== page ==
Chris McKibbin

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In the highly-specialized world of fidelity and commercial crime insurance, Chris McKibbin has carved out a reputation as both a detail-oriented coverage counsel with an encyclopedic knowledge of his practice area, and an aggressive and strategic fraud recovery lawyer who has recovered millions of dollars for fidelity insurers from fraudsters, co-conspirators, auditors and banks over the course of his career.

Latest Articles

In the recent decision of Starr Insurance Holdings, Inc. v. United States Specialty Insurance Company, the Supreme Court of the State of New York held that the termination condition applied to terminate coverage in respect of losses allegedly caused to an insured insurance company (itself a holder of a fidelity bond issued by two other carriers) by the insured’s managing general agent (“MGA”)/broker.  Finding that the insured knew of the MGA’s dishonest acts prior to…
On November 19, 2018, the U.S. District Court for the District of New Jersey released its decision in Posco Daewoo America Corp. v. Allnex USA, Inc. and Travelers Casualty and Surety Company of America.  The decision represents a “sequel” to the Court’s 2017 decision arising out of the same claim (see our November 6, 2017 post).  The case features an interesting twist on the usual social engineering fraud claim scenario, in that it was…
Blaneys partners David Wilson and Chris McKibbin will attend the joint FLA/ABA FSLC Conference in Philadelphia.  The FLA Conference on November 7 has a solid emphasis on cybercrime, while also addressing other important contemporary issues.  Program Chairs Theresa A. Gooley and Samuel J. Arena, Jr. have assembled a series of timely presentations, covering the impact of digital technology on forgery coverage; ERISA fidelity insurance; the continuing problem of the application of the tort concept of “proximate…
In the recent decision of CP Food & Beverage, Inc. v. United States Fire Insurance Company, the U.S. District Court for the District of Nevada held that coverage was not available under a crime policy where the insured’s employees had defrauded the insured’s customers through misuse of customer credit cards.  The decision makes important findings regarding the appropriate test for “direct loss” causation in a crime policy, and reaffirms the general principle that crime policies…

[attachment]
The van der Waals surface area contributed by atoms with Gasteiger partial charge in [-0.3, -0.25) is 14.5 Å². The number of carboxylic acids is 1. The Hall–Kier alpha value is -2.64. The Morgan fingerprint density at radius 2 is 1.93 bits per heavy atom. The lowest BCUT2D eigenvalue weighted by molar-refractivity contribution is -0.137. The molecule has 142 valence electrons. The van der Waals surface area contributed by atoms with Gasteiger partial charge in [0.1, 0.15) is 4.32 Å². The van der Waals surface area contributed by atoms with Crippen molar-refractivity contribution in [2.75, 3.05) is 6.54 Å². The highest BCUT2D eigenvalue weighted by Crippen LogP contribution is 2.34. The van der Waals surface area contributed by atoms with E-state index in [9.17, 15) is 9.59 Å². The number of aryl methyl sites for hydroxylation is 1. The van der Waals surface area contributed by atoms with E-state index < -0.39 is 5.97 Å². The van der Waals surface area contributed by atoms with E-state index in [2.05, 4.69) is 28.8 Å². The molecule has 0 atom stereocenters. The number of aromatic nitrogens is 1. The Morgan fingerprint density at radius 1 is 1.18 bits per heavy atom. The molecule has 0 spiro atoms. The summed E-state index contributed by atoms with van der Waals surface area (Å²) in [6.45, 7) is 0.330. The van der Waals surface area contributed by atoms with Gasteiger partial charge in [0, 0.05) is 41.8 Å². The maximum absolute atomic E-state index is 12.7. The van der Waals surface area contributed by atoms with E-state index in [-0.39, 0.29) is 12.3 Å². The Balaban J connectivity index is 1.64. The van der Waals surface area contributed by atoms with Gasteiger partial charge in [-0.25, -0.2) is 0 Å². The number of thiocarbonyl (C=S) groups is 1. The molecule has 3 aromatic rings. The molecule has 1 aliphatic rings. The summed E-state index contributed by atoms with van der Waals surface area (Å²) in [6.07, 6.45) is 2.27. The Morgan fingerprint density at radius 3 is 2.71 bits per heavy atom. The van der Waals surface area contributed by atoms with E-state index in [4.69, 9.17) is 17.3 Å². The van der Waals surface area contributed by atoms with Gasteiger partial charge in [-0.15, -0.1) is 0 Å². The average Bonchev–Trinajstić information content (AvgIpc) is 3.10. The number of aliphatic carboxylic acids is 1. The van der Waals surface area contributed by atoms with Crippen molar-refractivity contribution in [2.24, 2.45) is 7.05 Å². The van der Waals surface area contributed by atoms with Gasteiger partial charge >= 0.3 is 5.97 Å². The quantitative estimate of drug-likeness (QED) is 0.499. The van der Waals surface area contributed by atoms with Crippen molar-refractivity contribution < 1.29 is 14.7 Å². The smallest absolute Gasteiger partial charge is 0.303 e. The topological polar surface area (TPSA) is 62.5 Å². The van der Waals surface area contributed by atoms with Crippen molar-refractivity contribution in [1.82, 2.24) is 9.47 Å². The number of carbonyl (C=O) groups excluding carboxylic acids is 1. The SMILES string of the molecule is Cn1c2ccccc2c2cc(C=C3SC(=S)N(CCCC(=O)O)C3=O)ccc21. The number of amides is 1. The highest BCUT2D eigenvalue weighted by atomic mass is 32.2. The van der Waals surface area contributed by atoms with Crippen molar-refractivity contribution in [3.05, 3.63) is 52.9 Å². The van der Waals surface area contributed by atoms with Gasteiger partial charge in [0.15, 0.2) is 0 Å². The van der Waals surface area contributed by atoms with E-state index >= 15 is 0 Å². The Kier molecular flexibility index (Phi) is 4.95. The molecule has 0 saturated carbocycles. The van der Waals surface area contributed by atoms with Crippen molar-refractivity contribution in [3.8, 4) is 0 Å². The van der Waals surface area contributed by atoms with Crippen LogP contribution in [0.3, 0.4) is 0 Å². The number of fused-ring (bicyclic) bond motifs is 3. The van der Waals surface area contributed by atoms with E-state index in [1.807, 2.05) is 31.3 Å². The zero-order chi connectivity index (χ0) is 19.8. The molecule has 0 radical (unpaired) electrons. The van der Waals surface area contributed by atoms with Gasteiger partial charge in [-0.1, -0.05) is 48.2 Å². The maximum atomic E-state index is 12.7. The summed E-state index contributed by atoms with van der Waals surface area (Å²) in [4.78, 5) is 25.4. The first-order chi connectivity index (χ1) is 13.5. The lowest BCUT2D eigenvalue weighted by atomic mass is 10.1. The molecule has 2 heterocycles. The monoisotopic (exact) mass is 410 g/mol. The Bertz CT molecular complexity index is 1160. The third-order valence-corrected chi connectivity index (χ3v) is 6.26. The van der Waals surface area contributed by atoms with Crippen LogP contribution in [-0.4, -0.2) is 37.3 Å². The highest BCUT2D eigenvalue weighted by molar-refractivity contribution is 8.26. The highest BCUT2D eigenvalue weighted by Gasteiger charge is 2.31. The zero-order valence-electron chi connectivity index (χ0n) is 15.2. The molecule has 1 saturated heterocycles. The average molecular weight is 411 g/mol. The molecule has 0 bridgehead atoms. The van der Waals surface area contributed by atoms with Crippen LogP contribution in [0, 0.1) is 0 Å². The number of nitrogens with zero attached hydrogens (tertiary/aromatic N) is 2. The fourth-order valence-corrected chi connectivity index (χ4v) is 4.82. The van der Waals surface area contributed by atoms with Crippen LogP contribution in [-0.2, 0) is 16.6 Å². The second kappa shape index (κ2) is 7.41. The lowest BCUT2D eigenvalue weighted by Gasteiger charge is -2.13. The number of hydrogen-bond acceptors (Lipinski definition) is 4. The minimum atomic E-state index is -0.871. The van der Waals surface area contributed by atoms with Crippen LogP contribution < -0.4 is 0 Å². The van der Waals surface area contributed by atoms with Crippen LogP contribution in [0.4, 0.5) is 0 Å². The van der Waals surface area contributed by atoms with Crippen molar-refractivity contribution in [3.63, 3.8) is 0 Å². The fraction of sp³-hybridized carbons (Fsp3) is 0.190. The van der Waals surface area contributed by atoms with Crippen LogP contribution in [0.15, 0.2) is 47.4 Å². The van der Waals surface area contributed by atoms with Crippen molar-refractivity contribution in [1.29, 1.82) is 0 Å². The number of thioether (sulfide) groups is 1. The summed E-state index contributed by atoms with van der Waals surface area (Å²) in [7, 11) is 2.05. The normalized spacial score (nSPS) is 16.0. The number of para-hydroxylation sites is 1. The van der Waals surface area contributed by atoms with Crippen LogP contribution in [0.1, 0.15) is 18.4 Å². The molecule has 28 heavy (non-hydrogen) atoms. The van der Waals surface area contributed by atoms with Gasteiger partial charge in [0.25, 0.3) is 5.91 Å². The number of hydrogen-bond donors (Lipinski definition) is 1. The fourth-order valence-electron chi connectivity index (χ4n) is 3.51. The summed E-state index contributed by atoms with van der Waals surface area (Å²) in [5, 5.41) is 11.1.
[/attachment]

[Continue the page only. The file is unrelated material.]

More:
Jump To: The Facts | The Decision | The Conclusion On April 17, 2018, the Ninth Circuit Court of Appeals released its decision in Aqua Star (USA) Corp. v. Travelers Casualty and Surety Company of America, affirming the decision of the U.S. District Court for the Western District of Washington (see our July 19, 2016 post).  The decision offers guidance to fidelity insurers with respect to the application of the “authorized entry” exclusion found…
JUMP TO: THE FACTS | THE CUMIS COVERAGE | THE CONCLUSION On January 22, 2018, the U.S. District Court for the Southern District of New York released its decision in Hudson Heritage Federal Credit Union v. CUMIS Insurance Society, Inc., dismissing the insured credit union’s claim pursuant to Federal Rule 12(b)(6) for failure to state a claim upon which relief could be granted. According to its amended complaint, the insured had granted several vehicle finance…
Jump To: The Facts | The Ownership Condition | The Conclusion On November 20, 2017, the Fifth Circuit Court of Appeals released its decision in Cooper Industries, Limited v. National Union Fire Insurance Company of Pittsburgh, PA.  The Court applied a crime policy’s ownership condition in ruling that the insured did not have coverage for the loss of funds incurred when an investment entity to which it had provided funds in exchange for promissory notes…
Jump To: The Facts | The Travelers Coverage | The Conclusion On October 31, 2017, the U.S. District Court for the District of New Jersey released its decision in Posco Daewoo America Corp. v. Allnex USA, Inc. and Travelers Casualty and Surety Company of America. This case features an interesting twist on the usual social engineering fraud claim scenario, in that it was the intended payee of the funds, not the payor, which asserted a…
Jump To: The Facts | The Tort of Conversion and the Bills of Exchange Act | The Conclusion On October 27, 2017 the Supreme Court of Canada released its long-awaited decision in Teva Canada Ltd. v. TD Canada Trust. In a 5:4 decision, the Supreme Court held that two banks that accepted fraudulent cheques procured by a dishonest employee were strictly liable in conversion to the employer, and could not establish the “fictitious or non-existing…
Blaneys partners David Wilson and Chris McKibbin will attend the joint FLA/ABA FSLC Conference. The FLA Conference on November 8 will focus on contemporary fidelity insurance issues, including social engineering fraud claims, knowledge of prior dishonesty, rescission, forensic investigations and communications with claimants and witnesses. The curriculum is designed for fidelity claims professionals, underwriters and lawyers. Chris will moderate the panel entitled The Future Ain’t What It Used To Be: Challenges Facing Fidelity and Commercial…